European campaigners for disarmament brought the 'Olympic flame for peace' to Lisbon on May 30 as part of a Greek-sponsored marathon to draw attention to the dangers of nuclear war.
SV PAN Anti-nuclear poster.
GV Demonstrators gathered outside Lisbon airport.
SV Stelious Logothetis holding Olympic flame.
SV Logothetis handing over torch to Portuguese Olympic marathon runner Armando Aldealega.
GV Flame being carried through Lisbon.
GV Logothetis, member of European anti-nuclear movement, addressing crowd.
GV Crowd applaud.
SV PULL BACK TO GV Greenpeace ship 'Sirius' at dockside in Helsinki.
SV Greenpeace campaign director Hans Grout speaking in English.
GV PAN Workers prepare Sirius for departure. (2 SHOTS)
GV Sirius leaving Helsinki harbour. (2 SHOTS)
TRANSCRIPT: GROUT:(SEQ 9) "Leningrad because we are going to ask for them, to plead with them for concrete initiatives to stop, to ban nuclear testing by stopping their testing immediately. It's about time that the world powers, the world nuclear powers realised that it's not enough any more to come up with proposals but the time is right for immediate steps."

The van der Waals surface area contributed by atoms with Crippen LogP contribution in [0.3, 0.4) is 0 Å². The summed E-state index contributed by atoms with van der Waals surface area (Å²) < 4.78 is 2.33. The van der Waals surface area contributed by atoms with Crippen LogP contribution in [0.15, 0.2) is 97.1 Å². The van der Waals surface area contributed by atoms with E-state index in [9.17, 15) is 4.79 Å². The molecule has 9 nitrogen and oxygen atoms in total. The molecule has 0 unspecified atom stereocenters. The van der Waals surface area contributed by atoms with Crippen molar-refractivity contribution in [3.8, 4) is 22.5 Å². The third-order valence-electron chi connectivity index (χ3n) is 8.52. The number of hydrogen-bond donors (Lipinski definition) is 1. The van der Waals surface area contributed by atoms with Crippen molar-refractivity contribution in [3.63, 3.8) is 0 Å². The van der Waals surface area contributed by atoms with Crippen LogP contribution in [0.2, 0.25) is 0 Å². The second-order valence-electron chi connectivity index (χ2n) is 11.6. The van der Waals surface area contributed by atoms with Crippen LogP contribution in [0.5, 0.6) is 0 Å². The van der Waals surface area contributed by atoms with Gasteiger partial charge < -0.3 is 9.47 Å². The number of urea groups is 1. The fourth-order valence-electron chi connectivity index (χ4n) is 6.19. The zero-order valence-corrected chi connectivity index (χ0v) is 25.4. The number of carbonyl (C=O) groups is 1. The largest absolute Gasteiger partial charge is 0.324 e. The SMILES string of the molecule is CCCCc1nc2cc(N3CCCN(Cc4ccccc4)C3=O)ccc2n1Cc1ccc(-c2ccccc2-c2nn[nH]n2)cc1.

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Background: European campaigners for disarmament brought the 'Olympic flame for peace' to Lisbon on May 30 as part of a Greek-sponsored marathon to draw attention to the dangers of nuclear war. The flame was carried by Stelious Logothetis, a member of the Greek committee against nuclear arms. The torch has already been carried through Yugoslavia, Italy, France and Spain. Its final destination will be New York in time for the United Nations extraordinary session on nuclear disarmament, scheduled to be held on June 7. On arrival in Lisbon the Olympic torch was handed over to Olympic marathon runner Armando Aldealega who carried the peace symbol through the centre of the city. The day before in Helsinki the environmentalist group Greenpeace International was preparing for an anti-nuclear protest voyage from Helsinki to Leningrad. The ship 'Sirius' will carry 28 Greenpeace members who will appeal to the Soviet Union to suspend its nuclear testing programme immediately. The campaign against Soviet Union tests is part of an international move by Greenpeace against all nuclear weapons tests. The organisation also opposes French tests in the pacific and those by the United States and the United kingdom in Nevada. Greenpeace Campaign Director Hans Grout said they were hoping the Soviet Union will come up with a concrete initiative. He also said the world powers should take immediate steps to ban nuclear testing.